Sunday

"As a soldier, we've sworn to protect against enemies both foreign and domestic,"

 "They've been spraying them with water and mace and other things," said Wilbur Hilton, of Flint, a retired plumber and Vietnam War-era U.S. Army veteran. "We as veterans want to know if they can do the same to us. And if they will do this to us veterans of the military, then what does that tell us about our country?"

The veterans, easily identifiable in hats and camouflage jackets, remain far outnumbered by campers in plainclothes.

At a campsite about 50 yards away, Iraq War Veteran Derrick Banaden, 33, of San Marcos, Texas, was helping put up the big green tent.

Asked what he thinks will happen in the next few days, he said, "Good things."

He said it's the first time veterans have had he chance to protect the "original people" of this land.

Sense of duty draws U.S. veterans to Dakota pipeline

Veterans interviewed by Reuters gave a plethora of motives for traveling here. Some felt it was their patriotic duty to defend protesters, especially since Native Americans have historically had an active presence in the U.S. military. “We’re under constant surveillance with helicopters and planes flying over. There is a military boundary with barbed wire,” said Angie Spencer, 34, a clinical psychologist from Seattle who has worked with veterans.

Native Americans serve at a high rate in the armed forces, according to data from the U.S. Department of Veterans Affairs. A 2012 report showed more than 150,000 veterans of Native American descent. U.S. Defense Department data as of 2014 put Alaskan/Native American service members at more than 24,000.
Source

Oceti Sakowin Camp near the Standing Rock Reservation on Saturday, Dec. 3, 2016 near Cannon Ball.

Veteran Derrick Bamden, 33 of San Marcos, helps put up a shelter tent for other veterans in the Oceti Sakowin Camp

Army veteran Andrew Jansen of Colorado Springs helps put up a shelter tent for other veterans in the Oceti Sakowin Camp

Veteran Tim Lester of Bend, OR, left, and Daniel Perry, 33 of Milwaukee, right, help put up a shelter tent for other veterans in the Oceti Sakowin Camp

Veterans attend a Sioux tribal welcome meeting at Sitting Bull College as 'water protectors' continue to demonstrate against plans to pass the Dakota Access pipeline near the Standing Rock Indian Reservation, in Fort Yates, North Dakota, U.S. December 3, 2016. Reuters/Stephanie Keith

A veteran works to clear snow from inside of a large sleeping tent inside of the Oceti Sakowin camp as 'water protectors' continue to demonstrate against plans to pass the Dakota Access pipeline near the Standing Rock Indian Reservation, near Cannon Ball, North Dakota, U.S., December 3, 2016. Reuters/Lucas Jackson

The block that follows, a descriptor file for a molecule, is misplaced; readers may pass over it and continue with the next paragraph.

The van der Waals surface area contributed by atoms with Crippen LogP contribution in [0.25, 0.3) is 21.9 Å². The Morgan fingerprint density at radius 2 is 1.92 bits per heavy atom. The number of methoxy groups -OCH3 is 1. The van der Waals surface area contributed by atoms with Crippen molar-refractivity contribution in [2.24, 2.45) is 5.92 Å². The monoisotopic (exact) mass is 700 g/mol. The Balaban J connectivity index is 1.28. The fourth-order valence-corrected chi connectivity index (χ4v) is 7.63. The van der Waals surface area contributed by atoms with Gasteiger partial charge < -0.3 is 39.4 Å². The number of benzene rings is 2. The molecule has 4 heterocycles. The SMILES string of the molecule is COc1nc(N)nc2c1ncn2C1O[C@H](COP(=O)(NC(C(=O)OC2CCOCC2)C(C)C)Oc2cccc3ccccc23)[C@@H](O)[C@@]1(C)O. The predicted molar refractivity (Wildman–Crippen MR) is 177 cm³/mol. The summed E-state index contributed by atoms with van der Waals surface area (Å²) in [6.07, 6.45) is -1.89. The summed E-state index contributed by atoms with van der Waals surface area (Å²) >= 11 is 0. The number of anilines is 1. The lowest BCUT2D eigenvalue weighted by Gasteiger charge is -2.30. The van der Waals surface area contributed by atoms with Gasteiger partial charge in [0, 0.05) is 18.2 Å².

Jim Blok, a veteran, walks past a veteran camp in Oceti Sakowin camp as 'water protectors' continue to demonstrate against plans to pass the Dakota Access pipeline near the Standing Rock Indian Reservation, near Cannon Ball, North Dakota, U.S. December 3, 2016. Reuters/Stephanie Keith

Steve Perry from the Odawa tribe displays his Army medal for the camera in Oceti Sakowin camp as 'water protectors' continue to demonstrate against plans to pass the Dakota Access pipeline near the Standing Rock Indian Reservation, near Cannon Ball, North Dakota, U.S. December 3, 2016. Reuters/Stephanie Keith 


Responses to "US Vets at Standing Rock: We're On the Right Side of History"

  1. GNS1992 says:

    Bless you all!

  2. https://www.facebook.com/notes/james-rogers-bush/oh-mother/1250532265003107

  3. Margot Mc Callin says:

    Thank You for helping so much!

  4. The Vets being there are the reason they backed off on the route of the pipeline! I don't believe in coincidence!They are a good force and should stay put for the duration. I wish I could be there,,,but my spirit is anyway!

  5. Just remember,,this is a temporary thing while they do an environmental study,,,a stall tactic! Maybe in hopes that the veterans go home...don't fall for it!

  6. ***MUST READ***
    (PRESS RELEASE from Dakota Pipeline Business Partners)
    Energy Transfer Partners and Sunoco Logistics Partners Respond to the Statement from the Department of the Army
    https://www.facebook.com/jockdoubleday.writer/posts/1153857351336232

  7. The Rainbow Tribe has come together, and now we will All be One!

  8. Anonymous says:

    There’s a typo in this sentence, it should read “have had the chance”. Missing a t.

    «He said it's the first time veterans have had he chance to protect the "original people" of this land.»

    <3

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